Inside the Box of Fear


detail of painting, m/m
_______________________

My modus operandi when I am afraid

Or depressed

Or seriously stuck

Is to disappear.

Not posting here for the last week is a good example.

I made a commitment to transparency when I began this blog two years ago;

To myself, primarily..

And also to you.

I have spoken about ‘hard’ stuff many times before.

It is interesting to me that I am fully aware of the transformational possibilities held in a life’s precious
and painstakingly cultivated identities;

Getting shattered by illness, divorce, death or big, giant loss of any kind.

But when that very shattering happens so close to my own bones;

And the noise is searingly shrill and feels life-threatening,

I am silenced.

The backstory is this: (I am choosing to take you all with me as I really have little left that means more to me than truth).

My grandmother/mother left me a generous inheritance which has sustained me through the sometimes lean years of my creative pursuits.

I have lived with the solace of a financial ‘back-up’.

When I received the diagnosis of PPMS in 2000, I was down on my knees in gratitude for the safety net that money gave me.

As my health challenges progressed, all possibilities of continuing the art career I had established over 25 years evaporated.

My right hand in a constant curl prevents me from fussing around in clay and dirt as I love to do.

I have pulled money out of this trust to survive for the last 5 years steadily enough to have reached the bottom of the barrel.

Here is a part of the story I could just curl up like an armadillo in shame about:

Because of the way I have been reading my quarterly statement from the bank,

I thought there was a certain amount of funding left; not too much but still a cushion.

NOT!

I found out last week that I have enough money left to cover two months of living expenses…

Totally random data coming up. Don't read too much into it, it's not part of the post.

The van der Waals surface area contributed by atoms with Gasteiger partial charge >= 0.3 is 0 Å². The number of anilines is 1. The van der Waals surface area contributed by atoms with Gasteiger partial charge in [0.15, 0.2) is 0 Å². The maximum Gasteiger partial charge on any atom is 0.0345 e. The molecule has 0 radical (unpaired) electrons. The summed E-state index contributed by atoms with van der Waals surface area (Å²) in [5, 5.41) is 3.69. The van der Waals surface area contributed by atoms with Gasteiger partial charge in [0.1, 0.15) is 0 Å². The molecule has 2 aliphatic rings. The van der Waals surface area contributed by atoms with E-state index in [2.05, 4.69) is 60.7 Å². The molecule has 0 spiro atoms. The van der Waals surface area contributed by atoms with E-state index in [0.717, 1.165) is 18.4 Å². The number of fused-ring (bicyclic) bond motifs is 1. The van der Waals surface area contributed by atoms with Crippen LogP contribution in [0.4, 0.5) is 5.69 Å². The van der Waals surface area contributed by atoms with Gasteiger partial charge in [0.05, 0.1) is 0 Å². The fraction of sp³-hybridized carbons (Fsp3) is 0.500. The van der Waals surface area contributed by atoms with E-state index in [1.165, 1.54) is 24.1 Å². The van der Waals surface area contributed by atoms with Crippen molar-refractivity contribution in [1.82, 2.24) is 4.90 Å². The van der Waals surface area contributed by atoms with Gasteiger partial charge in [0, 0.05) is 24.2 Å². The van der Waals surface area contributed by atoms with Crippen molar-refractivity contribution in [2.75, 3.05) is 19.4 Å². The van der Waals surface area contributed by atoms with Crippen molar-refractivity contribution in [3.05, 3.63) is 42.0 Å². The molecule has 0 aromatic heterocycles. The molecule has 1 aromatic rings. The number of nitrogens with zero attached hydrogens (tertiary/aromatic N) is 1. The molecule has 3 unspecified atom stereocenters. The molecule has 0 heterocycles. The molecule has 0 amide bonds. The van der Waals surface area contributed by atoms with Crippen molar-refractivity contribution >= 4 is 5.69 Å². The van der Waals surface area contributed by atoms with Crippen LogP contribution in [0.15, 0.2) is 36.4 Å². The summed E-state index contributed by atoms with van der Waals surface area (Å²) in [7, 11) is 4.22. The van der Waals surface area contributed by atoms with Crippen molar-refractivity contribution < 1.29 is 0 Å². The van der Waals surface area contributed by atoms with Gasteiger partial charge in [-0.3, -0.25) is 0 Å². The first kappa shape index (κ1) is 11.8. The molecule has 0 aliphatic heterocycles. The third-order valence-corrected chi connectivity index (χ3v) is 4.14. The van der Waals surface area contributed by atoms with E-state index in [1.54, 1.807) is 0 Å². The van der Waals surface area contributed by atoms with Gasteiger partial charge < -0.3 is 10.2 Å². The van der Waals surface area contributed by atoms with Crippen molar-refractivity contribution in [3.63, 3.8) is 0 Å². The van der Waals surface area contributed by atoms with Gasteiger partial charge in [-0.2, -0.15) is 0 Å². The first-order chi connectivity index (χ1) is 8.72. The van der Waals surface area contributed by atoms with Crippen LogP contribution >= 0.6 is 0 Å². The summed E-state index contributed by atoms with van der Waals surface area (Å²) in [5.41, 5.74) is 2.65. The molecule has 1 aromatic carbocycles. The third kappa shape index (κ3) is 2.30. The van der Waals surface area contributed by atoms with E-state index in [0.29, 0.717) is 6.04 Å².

I am sharing this with you because part of making a new life living with disability

Very often includes ‘working the system’

Which is a whole world unto itself.

I COULD beat myself up and just sink into feelings of:

“I should have… or: I could have.. If only..”

But the fact is that I have done the best I could in the midst of my current challenges.

I will now call up the energy needed for stepping forward

Into the shadowlands

Of resources available to me

In support of a life

In partnership with disability.

I am going to take you along with me

As I crawl out of this quicksand.

I am entering the arena of the dreaded: ASKING FOR HELP FROM THE GOVERNMENT!

Me.. capable Cath…

HOW THE HELL DID I GET HERE!!!!!!!!!!!!

Well…. onward I go………

It is my hope that we’ll all become richer

For the adventure about to unfold..

comments

7 Responses to “Inside the Box of Fear”

  1. Muff on June 9th, 2011

    Cathy, I know where you stand — I’m in quite the same area. Having left the working world three years ago, and having to give up all that went with it — insurance, retirement, financial stability — I’m now constantly looking for ways to sustain me. I wish you (and all of us who walk this tightrope with no safety net) success in finding a new route.
    Peace,
    Muff

  2. Judy on June 9th, 2011

    The tight coil of finances and disability is at the core of this experience. Yes, one can and should be positive and resourceful. But, here’s the thing. I have often found that it is those who don’t have to worry about their next loaf of bread who are best at overcoming financial psychological warfare. Having been poor and also richer, I can attest that rich is easier. Having money is not everything, someone once said, but not having it is. As for my current situation, like you, a disability retirement has worn down my financial resources. It gets scary. And humiliating.

  3. webster on June 9th, 2011

    I know your pain. I did it as well, but with a meager inheritance, I should have bought a smaller but much newer, and therefore reliable car, I should have, could have done other things as well — but I continued living as though I still had my part-time job, taking that extra $500 out of the bank each month until it was gone.

    I was already on SSDI; hello food stamps! (Thank GOD for food stamps).

    Fortunately, I also inherited my (not w/c accessible) house, and so have no rent. Just taxes, insurance, and upkeep.

    You will survive.

  4. Susan on June 10th, 2011

    so darn proud of you for putting this out there!

  5. Elisa on June 11th, 2011

    You will thrive and flourish!

  6. Laura Hegfield on June 14th, 2011

    Oh sweet friend I’m sorry, and at the same time I have absolute faith in YOU and that somehow you will find a way to survive and even thrive. Don’t know how, can’t give any advice…but I just have a feeling. Some creative inspiration will spark and you will be ok in the years to come.

    sending you metta

  7. Nicole on June 15th, 2011

    I found you!!! Good for you. Transparency. I can respect that.
    Well said. Beautifully written.
    Nicole

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